Build a Strong Strategy

Senior couple reviewing documents
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Once we have their projected net income, then we can begin to understand what they need from their investments to live on.

From here we can start to consider where to pull this money from. Hopefully you have two, maybe three buckets of money: your qualified IRAs, 401(k)s, Roth accounts and the normal taxable brokerage investment accounts.

Now if you pull from your IRAs, you’ll pay tax on that amount. So, you don’t want to just take it all from there, but maybe when you’re looking at the tax situation, for example, you can take $50,000 out of your IRA and that’ll keep you in a 12% tax bracket and then you can supplement the rest.

The most important thing is determining the need that you have and understanding your buckets of money to devise a strong strategy tax wise to be the most efficient. Then pull the money that you need from each of those buckets to cover your spending.

Investing in Retirement

Woman investing at computer
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There are many different schools of thought or formulas you can consider when trying to determine how to invest your retirement assets.

When I work with my clients, I take the financial plan into consideration, first understanding how much the client needs to save and what type of retirement goals they are looking to achieve. After reviewing those key aspects then I’m starting to consider what their investment allocation should look like.

The younger they are, the more likely I’ll advise they should be set up more aggressively, sometimes up to 80% or 90% in stocks. It’s always important to keep some bonds in a portfolio for more conservatism and protection.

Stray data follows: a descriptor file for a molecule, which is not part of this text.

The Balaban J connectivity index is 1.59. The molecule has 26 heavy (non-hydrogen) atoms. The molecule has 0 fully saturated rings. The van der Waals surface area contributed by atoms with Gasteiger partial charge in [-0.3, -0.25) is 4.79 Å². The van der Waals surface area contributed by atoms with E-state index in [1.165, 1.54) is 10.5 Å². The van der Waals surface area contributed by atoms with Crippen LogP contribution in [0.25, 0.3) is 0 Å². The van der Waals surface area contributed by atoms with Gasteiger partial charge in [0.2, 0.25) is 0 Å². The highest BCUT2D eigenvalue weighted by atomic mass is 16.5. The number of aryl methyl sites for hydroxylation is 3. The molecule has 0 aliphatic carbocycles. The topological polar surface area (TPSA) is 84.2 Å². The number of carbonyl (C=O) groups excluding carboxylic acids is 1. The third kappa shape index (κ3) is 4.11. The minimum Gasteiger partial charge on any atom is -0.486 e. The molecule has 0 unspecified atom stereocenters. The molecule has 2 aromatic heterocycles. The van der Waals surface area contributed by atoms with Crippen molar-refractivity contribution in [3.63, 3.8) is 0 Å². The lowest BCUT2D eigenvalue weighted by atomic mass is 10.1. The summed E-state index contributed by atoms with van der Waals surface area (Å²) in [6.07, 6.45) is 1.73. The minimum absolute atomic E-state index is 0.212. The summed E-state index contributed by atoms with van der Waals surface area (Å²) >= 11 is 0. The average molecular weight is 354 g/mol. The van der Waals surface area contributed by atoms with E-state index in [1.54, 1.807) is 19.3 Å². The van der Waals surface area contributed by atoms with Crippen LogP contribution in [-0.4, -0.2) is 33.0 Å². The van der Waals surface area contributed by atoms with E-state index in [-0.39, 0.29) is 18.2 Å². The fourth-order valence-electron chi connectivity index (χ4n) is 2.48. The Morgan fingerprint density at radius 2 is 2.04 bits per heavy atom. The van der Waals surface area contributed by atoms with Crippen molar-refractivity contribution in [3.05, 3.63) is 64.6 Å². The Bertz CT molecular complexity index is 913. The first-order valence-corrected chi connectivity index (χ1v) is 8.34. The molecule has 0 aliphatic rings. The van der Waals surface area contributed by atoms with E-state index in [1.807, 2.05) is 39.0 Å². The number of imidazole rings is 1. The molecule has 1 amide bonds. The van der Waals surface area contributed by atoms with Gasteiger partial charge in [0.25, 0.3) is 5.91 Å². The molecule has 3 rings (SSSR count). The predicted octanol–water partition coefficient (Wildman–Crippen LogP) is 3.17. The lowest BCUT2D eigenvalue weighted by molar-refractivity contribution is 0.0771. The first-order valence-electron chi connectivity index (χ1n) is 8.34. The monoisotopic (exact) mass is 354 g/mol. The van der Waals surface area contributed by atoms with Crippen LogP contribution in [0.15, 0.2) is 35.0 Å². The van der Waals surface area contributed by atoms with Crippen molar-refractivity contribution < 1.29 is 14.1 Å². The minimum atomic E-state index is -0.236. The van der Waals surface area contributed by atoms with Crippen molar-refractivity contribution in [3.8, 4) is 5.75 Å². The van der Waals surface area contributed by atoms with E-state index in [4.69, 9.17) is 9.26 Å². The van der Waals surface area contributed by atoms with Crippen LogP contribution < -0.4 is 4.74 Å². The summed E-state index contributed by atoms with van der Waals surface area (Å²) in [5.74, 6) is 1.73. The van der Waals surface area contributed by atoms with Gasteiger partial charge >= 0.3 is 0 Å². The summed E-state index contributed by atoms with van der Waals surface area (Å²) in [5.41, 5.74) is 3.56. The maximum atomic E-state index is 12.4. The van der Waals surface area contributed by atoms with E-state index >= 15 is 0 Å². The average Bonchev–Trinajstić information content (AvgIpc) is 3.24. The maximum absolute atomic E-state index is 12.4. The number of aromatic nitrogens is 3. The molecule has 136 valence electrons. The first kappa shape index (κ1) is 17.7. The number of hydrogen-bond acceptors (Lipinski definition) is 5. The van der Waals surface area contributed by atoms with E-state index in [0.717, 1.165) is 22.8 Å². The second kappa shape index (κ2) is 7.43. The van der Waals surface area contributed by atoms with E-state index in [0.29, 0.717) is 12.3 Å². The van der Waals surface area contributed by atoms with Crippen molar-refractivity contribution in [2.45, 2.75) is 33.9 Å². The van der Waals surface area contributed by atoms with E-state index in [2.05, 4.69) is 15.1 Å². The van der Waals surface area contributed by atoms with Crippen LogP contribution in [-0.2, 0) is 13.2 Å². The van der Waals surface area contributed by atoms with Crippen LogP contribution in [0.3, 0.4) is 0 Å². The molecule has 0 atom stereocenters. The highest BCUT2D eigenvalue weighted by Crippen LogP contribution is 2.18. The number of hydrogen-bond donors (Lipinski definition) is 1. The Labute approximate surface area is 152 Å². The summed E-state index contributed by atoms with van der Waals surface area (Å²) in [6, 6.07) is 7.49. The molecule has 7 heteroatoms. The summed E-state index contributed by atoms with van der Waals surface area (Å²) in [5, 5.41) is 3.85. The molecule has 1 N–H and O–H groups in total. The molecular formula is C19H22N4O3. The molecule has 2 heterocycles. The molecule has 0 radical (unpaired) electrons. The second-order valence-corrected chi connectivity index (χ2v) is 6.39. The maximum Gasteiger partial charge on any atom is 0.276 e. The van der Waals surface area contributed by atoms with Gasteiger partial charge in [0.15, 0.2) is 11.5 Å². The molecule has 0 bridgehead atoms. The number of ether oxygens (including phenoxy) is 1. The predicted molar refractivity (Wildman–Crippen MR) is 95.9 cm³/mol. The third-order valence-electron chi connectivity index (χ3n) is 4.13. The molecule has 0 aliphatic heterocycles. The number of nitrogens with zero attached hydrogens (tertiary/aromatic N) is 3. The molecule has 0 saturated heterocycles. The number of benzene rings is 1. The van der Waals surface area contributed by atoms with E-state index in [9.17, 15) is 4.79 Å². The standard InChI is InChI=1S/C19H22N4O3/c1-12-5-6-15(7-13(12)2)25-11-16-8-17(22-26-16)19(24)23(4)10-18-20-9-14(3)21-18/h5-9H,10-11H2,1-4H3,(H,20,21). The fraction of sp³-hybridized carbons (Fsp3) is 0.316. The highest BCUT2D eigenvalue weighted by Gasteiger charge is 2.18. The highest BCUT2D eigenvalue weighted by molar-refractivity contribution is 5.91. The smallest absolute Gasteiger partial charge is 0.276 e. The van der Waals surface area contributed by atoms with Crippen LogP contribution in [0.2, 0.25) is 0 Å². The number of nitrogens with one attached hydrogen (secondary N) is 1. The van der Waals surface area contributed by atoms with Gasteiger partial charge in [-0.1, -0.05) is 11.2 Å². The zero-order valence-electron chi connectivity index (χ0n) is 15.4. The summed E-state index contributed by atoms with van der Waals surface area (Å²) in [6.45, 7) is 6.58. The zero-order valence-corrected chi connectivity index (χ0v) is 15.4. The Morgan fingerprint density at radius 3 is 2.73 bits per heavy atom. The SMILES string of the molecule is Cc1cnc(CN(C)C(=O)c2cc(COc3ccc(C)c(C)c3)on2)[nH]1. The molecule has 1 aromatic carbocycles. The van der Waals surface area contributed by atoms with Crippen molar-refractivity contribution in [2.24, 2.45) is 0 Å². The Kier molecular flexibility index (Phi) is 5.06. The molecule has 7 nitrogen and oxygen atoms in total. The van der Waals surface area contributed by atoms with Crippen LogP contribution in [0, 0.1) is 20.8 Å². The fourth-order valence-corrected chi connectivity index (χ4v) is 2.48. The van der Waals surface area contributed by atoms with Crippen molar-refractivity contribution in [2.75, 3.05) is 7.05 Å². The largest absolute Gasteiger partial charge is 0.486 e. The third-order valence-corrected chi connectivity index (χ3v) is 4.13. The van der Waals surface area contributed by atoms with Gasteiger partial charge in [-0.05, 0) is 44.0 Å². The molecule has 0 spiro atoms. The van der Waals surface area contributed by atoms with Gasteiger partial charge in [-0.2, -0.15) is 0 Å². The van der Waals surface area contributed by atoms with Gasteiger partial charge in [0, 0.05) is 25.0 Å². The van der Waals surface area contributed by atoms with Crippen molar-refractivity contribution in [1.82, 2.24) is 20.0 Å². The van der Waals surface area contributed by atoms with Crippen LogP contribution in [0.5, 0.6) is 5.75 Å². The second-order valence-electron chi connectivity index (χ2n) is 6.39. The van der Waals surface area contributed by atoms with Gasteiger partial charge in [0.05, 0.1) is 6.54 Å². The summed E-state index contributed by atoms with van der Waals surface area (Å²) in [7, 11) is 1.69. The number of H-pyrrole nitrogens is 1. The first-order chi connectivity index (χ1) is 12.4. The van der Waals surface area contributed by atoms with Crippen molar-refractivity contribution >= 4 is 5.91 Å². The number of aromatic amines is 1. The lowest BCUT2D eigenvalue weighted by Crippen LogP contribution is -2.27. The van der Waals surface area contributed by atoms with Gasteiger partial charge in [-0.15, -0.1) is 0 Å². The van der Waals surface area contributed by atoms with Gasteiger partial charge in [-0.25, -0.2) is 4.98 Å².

Your Investments Will Change Over Time

IRA investing
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As your career begins to transition and you get older, you’ll likely want to adjust your stock allocation down to maybe 70% or even 60%.

Again as time goes on and you’re getting closer to retirement it’ll be time to adjust your stock allocation again, this time setting it around 50% stocks and 50% bonds.

In general, as you progress towards retirement, your portfolio allocation should go down in risk.

In the beginning of your life you’re accumulating and saving money, focusing on getting your portfolio to grow. Once you get to retirement or close to it, your focus needs to switch to preserving your retirement funds.

How to Get Started

Social Security advisor
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Ideally, every American should have a financial plan that clearly defines what they are looking to achieve once they reach retirement. The plan should include goals they’d like to accomplish and how they expect to reach these goals.

When you’re first starting off and you’re young, there may not be a need for a full comprehensive plan because you might not have much in terms of retirement assets.

If you’re at this stage my best advice would be to focus on setting up an automatic withdrawal to a savings account to create your initial pool of funds. Ideally, you’ll want to max out your 401(k) or retirement plans through your employer.

Once you’ve maxed out your 401(k), if you still have excess cash flow, then you can start looking at opening up a Roth. If your taxable income is a lot then it’s better to consider putting your excess towards an IRA, even if you’re not getting the tax deduction that year.

What is best for you will really depend on your current situation and your overall retirement goals. Working with a fiduciary, fee-only financial adviser can provide you the clarity and direction you might be looking for.